A: T T F

    B: T F T

Path coverage
Path Coverage

  • This measure reports whether each of the possible paths in each function have been followed. A path is a unique sequence of branches from the function entry to the exit. This measure is also known as predicate coverage.

  • Since loops introduce an unbounded number of paths, this measure considers only a limited number of looping possibilities.

  • A large number of variations of this measure exist to cope with loops. Boundary-interior path testing considers two possibilities for loops: zero repetitions and more than zero repetitions. For do-while loops, the two possibilities are one iteration and more than one iteration.

Path coverage examples
Path Coverage Examples


if (A)



if (A)








Problem: only two

are feasible








Path coverage comments
Path Coverage Comments

  • Path coverage has the advantage of requiring very thorough testing.

  • Path coverage has two severe disadvantages.

    • The first is that the number of paths is exponential to the number of branches.

    • The second disadvantage is that many paths are impossible to exercise due to relationships of data.

  • There are many variations of path coverage to deal with the large number of paths. Examples include, n-length sub-path coverage reports whether we have exercised each path of length n branches. Other examples include linear code sequence and jump (LCSAJ) coverage and data flow coverage.

Loop coverage
Loop Coverage

  • This measure reports whether each loop body in the program has been executed zero times, exactly once, and more than once (consecutively).

  • For do-while loops, loop coverage reports whether the body has been executed exactly once, and more than once.

  • The valuable aspect of this measure is determining whether while-loops and for-loops execute more than once, information not reported by others measure [1].

Function coverage
Function Coverage

  • This measure reports whether each function or procedure in the program has been invoked.

  • It is useful during preliminary testing to assure at least some coverage in all areas of the software.

Call coverage
Call Coverage

  • This measure reports whether each function call in the program has been executed. The hypothesis is that faults commonly occur in interfaces between modules.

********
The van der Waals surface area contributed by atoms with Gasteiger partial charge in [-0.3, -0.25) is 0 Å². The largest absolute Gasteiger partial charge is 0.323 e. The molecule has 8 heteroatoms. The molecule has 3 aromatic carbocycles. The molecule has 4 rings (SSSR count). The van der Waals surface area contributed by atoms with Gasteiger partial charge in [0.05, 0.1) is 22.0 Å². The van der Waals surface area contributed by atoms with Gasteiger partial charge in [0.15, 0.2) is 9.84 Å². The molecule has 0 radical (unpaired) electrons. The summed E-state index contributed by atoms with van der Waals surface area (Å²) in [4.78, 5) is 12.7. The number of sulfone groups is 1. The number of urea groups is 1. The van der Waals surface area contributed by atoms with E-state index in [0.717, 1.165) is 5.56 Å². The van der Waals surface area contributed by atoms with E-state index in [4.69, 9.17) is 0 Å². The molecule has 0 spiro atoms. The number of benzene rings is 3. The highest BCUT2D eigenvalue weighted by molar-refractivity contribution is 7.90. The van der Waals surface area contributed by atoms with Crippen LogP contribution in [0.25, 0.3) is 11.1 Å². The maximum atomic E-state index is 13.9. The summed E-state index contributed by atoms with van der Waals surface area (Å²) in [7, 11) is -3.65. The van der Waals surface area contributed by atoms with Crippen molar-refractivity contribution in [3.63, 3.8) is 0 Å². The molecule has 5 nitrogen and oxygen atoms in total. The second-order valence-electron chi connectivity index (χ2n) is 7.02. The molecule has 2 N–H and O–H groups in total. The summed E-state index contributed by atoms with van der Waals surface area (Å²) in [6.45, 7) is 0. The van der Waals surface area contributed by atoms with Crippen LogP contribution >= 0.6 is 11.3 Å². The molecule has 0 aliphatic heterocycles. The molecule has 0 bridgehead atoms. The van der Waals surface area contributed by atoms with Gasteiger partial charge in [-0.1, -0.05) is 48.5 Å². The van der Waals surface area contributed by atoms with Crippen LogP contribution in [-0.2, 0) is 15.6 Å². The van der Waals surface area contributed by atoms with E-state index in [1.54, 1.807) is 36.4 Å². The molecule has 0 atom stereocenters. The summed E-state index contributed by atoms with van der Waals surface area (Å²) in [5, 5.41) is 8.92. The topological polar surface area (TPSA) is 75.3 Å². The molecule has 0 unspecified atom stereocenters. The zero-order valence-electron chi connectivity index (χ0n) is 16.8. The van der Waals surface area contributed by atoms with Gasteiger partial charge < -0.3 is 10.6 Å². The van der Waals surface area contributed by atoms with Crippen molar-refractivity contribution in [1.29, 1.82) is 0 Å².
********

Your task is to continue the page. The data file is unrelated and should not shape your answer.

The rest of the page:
• Also known as call pair coverage.

Coverage measures comparison
Coverage Measures Comparison

  • Relative strengths when a stronger measure includes a weaker measure.

    • Decision coverage includes statement coverage since exercising every branch must lead to exercising every statement.

    • Condition/decision coverage includes decision coverage and condition coverage (by definition).

    • Path coverage includes decision coverage.

    • Predicate coverage (paths as possible combinations of logical conditions) includes path coverage and multiple condition coverage, as well as most other measures.

Testing strategy 1
Testing Strategy (1)

  • Your highest level of testing productivity occurs when we identify the most failures with the least effort.

  • Effort is measured by the time

    • Required to create test cases,

    • Add the test cases to your test suite and

    • Run the test suites.

  • It follows that we should use a coverage analysis strategy that increases coverage as fast as possible. This provides the greatest probability of finding failures sooner rather than later.

Testing strategy 2
Testing Strategy (2)

  • One strategy that usually increases coverage quickly is to first attain some coverage throughout the entire test program before striving for high coverage in any particular area [1]

  • The sequence of coverage goals listed below illustrates a possible implementation of this strategy [1]

    • Invoke at least one function in 90% of the source files (or classes).

    • Invoke 90% of the functions.

    • Attain 90% condition/decision coverage in each function.

    • Attain 100% condition/decision coverage.

  • Notice we do not require 100% coverage in any of the initial goals. This allows us to defer testing the most difficult areas and maintain high testing productivity; by achieving maximum results with minimum effort [1]

Source: [1]

Testing productivity
Testing Productivity

Source: [1]